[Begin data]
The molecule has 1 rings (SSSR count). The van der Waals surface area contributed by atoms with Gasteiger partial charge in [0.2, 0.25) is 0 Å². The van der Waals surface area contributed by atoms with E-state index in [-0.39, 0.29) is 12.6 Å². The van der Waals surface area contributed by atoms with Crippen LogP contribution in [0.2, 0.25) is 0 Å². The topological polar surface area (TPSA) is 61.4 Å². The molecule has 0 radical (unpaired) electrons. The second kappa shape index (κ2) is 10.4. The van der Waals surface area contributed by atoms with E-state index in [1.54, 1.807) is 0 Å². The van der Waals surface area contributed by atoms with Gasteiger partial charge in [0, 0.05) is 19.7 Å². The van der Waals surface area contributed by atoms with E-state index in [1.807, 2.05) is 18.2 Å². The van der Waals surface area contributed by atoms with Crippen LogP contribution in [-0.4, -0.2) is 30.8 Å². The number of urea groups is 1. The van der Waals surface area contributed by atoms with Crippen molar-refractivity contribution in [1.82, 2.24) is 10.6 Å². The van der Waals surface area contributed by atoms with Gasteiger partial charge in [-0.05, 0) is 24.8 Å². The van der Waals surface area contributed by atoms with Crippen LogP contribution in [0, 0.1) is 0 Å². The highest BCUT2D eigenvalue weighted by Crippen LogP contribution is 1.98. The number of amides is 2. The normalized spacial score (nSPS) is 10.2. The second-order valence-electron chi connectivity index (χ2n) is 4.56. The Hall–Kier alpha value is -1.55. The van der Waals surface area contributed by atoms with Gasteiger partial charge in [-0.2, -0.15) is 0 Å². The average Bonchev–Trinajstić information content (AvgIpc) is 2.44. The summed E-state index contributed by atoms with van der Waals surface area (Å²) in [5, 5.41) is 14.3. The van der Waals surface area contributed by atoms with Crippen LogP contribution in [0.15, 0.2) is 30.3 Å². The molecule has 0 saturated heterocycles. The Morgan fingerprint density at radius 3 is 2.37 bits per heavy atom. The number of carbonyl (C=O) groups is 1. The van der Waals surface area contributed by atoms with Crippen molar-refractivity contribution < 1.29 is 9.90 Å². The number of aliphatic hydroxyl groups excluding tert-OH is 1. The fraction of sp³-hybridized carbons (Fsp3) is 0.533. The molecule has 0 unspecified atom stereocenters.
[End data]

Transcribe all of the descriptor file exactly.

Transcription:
The molecule has 1 rings (SSSR count). The van der Waals surface area contributed by atoms with Gasteiger partial charge in [0.2, 0.25) is 0 Å². The van der Waals surface area contributed by atoms with E-state index in [-0.39, 0.29) is 12.6 Å². The van der Waals surface area contributed by atoms with Crippen LogP contribution in [0.2, 0.25) is 0 Å². The topological polar surface area (TPSA) is 61.4 Å². The molecule has 0 radical (unpaired) electrons. The second kappa shape index (κ2) is 10.4. The van der Waals surface area contributed by atoms with E-state index in [1.54, 1.807) is 0 Å². The van der Waals surface area contributed by atoms with Gasteiger partial charge in [0, 0.05) is 19.7 Å². The van der Waals surface area contributed by atoms with E-state index in [1.807, 2.05) is 18.2 Å². The van der Waals surface area contributed by atoms with Crippen LogP contribution in [-0.4, -0.2) is 30.8 Å². The number of urea groups is 1. The van der Waals surface area contributed by atoms with Crippen molar-refractivity contribution in [1.82, 2.24) is 10.6 Å². The van der Waals surface area contributed by atoms with Gasteiger partial charge in [-0.05, 0) is 24.8 Å². The van der Waals surface area contributed by atoms with Crippen LogP contribution in [0, 0.1) is 0 Å². The highest BCUT2D eigenvalue weighted by Crippen LogP contribution is 1.98. The number of amides is 2. The normalized spacial score (nSPS) is 10.2. The second-order valence-electron chi connectivity index (χ2n) is 4.56. The Hall–Kier alpha value is -1.55. The van der Waals surface area contributed by atoms with Gasteiger partial charge in [-0.2, -0.15) is 0 Å². The average Bonchev–Trinajstić information content (AvgIpc) is 2.44. The summed E-state index contributed by atoms with van der Waals surface area (Å²) in [5, 5.41) is 14.3. The van der Waals surface area contributed by atoms with Crippen LogP contribution in [0.15, 0.2) is 30.3 Å². The molecule has 0 saturated heterocycles. The Morgan fingerprint density at radius 3 is 2.37 bits per heavy atom. The number of carbonyl (C=O) groups is 1. The van der Waals surface area contributed by atoms with Crippen molar-refractivity contribution < 1.29 is 9.90 Å². The number of aliphatic hydroxyl groups excluding tert-OH is 1. The fraction of sp³-hybridized carbons (Fsp3) is 0.533. The molecule has 0 unspecified atom stereocenters.